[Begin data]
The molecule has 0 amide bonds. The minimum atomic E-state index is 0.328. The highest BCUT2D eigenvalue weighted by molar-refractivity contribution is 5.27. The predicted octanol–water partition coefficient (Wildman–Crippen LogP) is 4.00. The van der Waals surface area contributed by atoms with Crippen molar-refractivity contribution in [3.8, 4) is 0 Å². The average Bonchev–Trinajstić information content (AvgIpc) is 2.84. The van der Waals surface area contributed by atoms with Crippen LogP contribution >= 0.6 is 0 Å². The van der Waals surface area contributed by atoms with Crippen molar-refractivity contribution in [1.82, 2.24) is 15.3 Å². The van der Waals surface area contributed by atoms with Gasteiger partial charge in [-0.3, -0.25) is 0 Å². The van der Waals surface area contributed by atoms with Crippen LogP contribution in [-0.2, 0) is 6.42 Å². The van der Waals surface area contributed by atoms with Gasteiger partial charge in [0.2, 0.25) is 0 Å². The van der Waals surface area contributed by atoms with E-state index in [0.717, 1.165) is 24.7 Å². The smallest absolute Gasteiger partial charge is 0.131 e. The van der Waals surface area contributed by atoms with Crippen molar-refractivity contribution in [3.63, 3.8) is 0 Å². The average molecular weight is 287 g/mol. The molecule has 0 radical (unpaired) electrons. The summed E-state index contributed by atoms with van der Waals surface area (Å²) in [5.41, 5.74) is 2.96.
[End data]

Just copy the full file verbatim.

The molecule has 0 amide bonds. The minimum atomic E-state index is 0.328. The highest BCUT2D eigenvalue weighted by molar-refractivity contribution is 5.27. The predicted octanol–water partition coefficient (Wildman–Crippen LogP) is 4.00. The van der Waals surface area contributed by atoms with Crippen molar-refractivity contribution in [3.8, 4) is 0 Å². The average Bonchev–Trinajstić information content (AvgIpc) is 2.84. The van der Waals surface area contributed by atoms with Crippen LogP contribution >= 0.6 is 0 Å². The van der Waals surface area contributed by atoms with Crippen molar-refractivity contribution in [1.82, 2.24) is 15.3 Å². The van der Waals surface area contributed by atoms with Gasteiger partial charge in [-0.3, -0.25) is 0 Å². The van der Waals surface area contributed by atoms with Crippen LogP contribution in [-0.2, 0) is 6.42 Å². The van der Waals surface area contributed by atoms with Gasteiger partial charge in [0.2, 0.25) is 0 Å². The van der Waals surface area contributed by atoms with E-state index in [0.717, 1.165) is 24.7 Å². The smallest absolute Gasteiger partial charge is 0.131 e. The van der Waals surface area contributed by atoms with Crippen molar-refractivity contribution in [3.63, 3.8) is 0 Å². The average molecular weight is 287 g/mol. The molecule has 0 radical (unpaired) electrons. The summed E-state index contributed by atoms with van der Waals surface area (Å²) in [5.41, 5.74) is 2.96.